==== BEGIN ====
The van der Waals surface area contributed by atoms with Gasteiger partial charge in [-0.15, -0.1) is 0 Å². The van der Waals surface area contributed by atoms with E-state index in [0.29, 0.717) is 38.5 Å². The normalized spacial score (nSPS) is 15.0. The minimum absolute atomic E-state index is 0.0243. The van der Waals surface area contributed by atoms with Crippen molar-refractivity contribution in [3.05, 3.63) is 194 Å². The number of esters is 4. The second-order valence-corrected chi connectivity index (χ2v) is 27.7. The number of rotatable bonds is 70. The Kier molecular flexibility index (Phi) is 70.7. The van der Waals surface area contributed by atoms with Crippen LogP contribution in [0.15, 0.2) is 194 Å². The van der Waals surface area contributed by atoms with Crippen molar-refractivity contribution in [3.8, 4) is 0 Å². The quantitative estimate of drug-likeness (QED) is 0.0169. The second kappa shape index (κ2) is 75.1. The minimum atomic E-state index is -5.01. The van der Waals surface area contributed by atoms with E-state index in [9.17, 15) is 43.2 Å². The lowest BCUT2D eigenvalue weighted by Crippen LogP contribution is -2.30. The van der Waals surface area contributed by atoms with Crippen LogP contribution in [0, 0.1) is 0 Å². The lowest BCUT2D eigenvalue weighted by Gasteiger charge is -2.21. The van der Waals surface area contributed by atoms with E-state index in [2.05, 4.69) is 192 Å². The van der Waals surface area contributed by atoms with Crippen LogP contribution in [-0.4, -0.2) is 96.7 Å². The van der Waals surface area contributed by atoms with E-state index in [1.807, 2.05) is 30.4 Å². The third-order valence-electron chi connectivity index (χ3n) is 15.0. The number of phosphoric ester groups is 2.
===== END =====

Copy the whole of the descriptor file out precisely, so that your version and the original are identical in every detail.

The van der Waals surface area contributed by atoms with Gasteiger partial charge in [-0.15, -0.1) is 0 Å². The van der Waals surface area contributed by atoms with E-state index in [0.29, 0.717) is 38.5 Å². The normalized spacial score (nSPS) is 15.0. The minimum absolute atomic E-state index is 0.0243. The van der Waals surface area contributed by atoms with Crippen molar-refractivity contribution in [3.05, 3.63) is 194 Å². The number of esters is 4. The second-order valence-corrected chi connectivity index (χ2v) is 27.7. The number of rotatable bonds is 70. The Kier molecular flexibility index (Phi) is 70.7. The van der Waals surface area contributed by atoms with Crippen LogP contribution in [0.15, 0.2) is 194 Å². The van der Waals surface area contributed by atoms with Crippen molar-refractivity contribution in [3.8, 4) is 0 Å². The quantitative estimate of drug-likeness (QED) is 0.0169. The second kappa shape index (κ2) is 75.1. The minimum atomic E-state index is -5.01. The van der Waals surface area contributed by atoms with E-state index in [9.17, 15) is 43.2 Å². The lowest BCUT2D eigenvalue weighted by Crippen LogP contribution is -2.30. The van der Waals surface area contributed by atoms with Crippen LogP contribution in [0, 0.1) is 0 Å². The lowest BCUT2D eigenvalue weighted by Gasteiger charge is -2.21. The van der Waals surface area contributed by atoms with E-state index in [2.05, 4.69) is 192 Å². The van der Waals surface area contributed by atoms with Crippen LogP contribution in [-0.4, -0.2) is 96.7 Å². The van der Waals surface area contributed by atoms with E-state index in [1.807, 2.05) is 30.4 Å². The third-order valence-electron chi connectivity index (χ3n) is 15.0. The number of phosphoric ester groups is 2.